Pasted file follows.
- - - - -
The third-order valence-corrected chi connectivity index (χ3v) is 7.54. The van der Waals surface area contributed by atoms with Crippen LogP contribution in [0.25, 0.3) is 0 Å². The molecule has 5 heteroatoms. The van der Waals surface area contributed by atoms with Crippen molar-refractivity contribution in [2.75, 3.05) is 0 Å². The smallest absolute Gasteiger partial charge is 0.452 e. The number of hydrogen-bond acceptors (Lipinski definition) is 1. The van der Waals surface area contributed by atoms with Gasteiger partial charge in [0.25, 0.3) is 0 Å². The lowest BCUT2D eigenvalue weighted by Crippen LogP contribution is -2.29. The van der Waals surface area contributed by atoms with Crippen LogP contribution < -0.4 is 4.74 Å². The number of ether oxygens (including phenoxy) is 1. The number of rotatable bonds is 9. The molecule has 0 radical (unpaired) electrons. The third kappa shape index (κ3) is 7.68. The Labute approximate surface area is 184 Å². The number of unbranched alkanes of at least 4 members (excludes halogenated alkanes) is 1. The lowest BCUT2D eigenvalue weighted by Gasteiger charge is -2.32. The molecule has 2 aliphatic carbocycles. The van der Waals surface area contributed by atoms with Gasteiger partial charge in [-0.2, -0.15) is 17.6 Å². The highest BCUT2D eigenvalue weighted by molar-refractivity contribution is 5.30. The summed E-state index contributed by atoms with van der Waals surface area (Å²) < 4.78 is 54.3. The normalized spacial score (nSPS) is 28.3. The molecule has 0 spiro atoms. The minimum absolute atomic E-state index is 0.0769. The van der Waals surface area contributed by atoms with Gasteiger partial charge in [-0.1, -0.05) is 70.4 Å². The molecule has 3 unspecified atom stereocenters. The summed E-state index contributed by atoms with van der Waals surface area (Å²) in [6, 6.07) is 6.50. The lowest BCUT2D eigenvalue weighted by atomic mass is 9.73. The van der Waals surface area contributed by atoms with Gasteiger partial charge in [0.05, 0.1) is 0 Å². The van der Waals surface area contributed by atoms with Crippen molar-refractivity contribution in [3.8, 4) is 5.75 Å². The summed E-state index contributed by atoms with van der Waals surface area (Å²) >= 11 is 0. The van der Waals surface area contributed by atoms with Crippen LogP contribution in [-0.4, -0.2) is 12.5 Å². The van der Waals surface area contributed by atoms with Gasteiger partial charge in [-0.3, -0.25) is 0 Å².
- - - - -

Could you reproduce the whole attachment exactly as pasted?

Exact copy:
The third-order valence-corrected chi connectivity index (χ3v) is 7.54. The van der Waals surface area contributed by atoms with Crippen LogP contribution in [0.25, 0.3) is 0 Å². The molecule has 5 heteroatoms. The van der Waals surface area contributed by atoms with Crippen molar-refractivity contribution in [2.75, 3.05) is 0 Å². The smallest absolute Gasteiger partial charge is 0.452 e. The number of hydrogen-bond acceptors (Lipinski definition) is 1. The van der Waals surface area contributed by atoms with Gasteiger partial charge in [0.25, 0.3) is 0 Å². The lowest BCUT2D eigenvalue weighted by Crippen LogP contribution is -2.29. The van der Waals surface area contributed by atoms with Crippen LogP contribution < -0.4 is 4.74 Å². The number of ether oxygens (including phenoxy) is 1. The number of rotatable bonds is 9. The molecule has 0 radical (unpaired) electrons. The third kappa shape index (κ3) is 7.68. The Labute approximate surface area is 184 Å². The number of unbranched alkanes of at least 4 members (excludes halogenated alkanes) is 1. The lowest BCUT2D eigenvalue weighted by Gasteiger charge is -2.32. The molecule has 2 aliphatic carbocycles. The van der Waals surface area contributed by atoms with Gasteiger partial charge in [-0.2, -0.15) is 17.6 Å². The highest BCUT2D eigenvalue weighted by molar-refractivity contribution is 5.30. The summed E-state index contributed by atoms with van der Waals surface area (Å²) < 4.78 is 54.3. The normalized spacial score (nSPS) is 28.3. The molecule has 0 spiro atoms. The minimum absolute atomic E-state index is 0.0769. The van der Waals surface area contributed by atoms with Gasteiger partial charge in [-0.1, -0.05) is 70.4 Å². The molecule has 3 unspecified atom stereocenters. The summed E-state index contributed by atoms with van der Waals surface area (Å²) in [6, 6.07) is 6.50. The lowest BCUT2D eigenvalue weighted by atomic mass is 9.73. The van der Waals surface area contributed by atoms with Gasteiger partial charge in [0.05, 0.1) is 0 Å². The van der Waals surface area contributed by atoms with Crippen molar-refractivity contribution in [3.8, 4) is 5.75 Å². The summed E-state index contributed by atoms with van der Waals surface area (Å²) >= 11 is 0. The van der Waals surface area contributed by atoms with Crippen LogP contribution in [-0.4, -0.2) is 12.5 Å². The van der Waals surface area contributed by atoms with Gasteiger partial charge in [-0.3, -0.25) is 0 Å².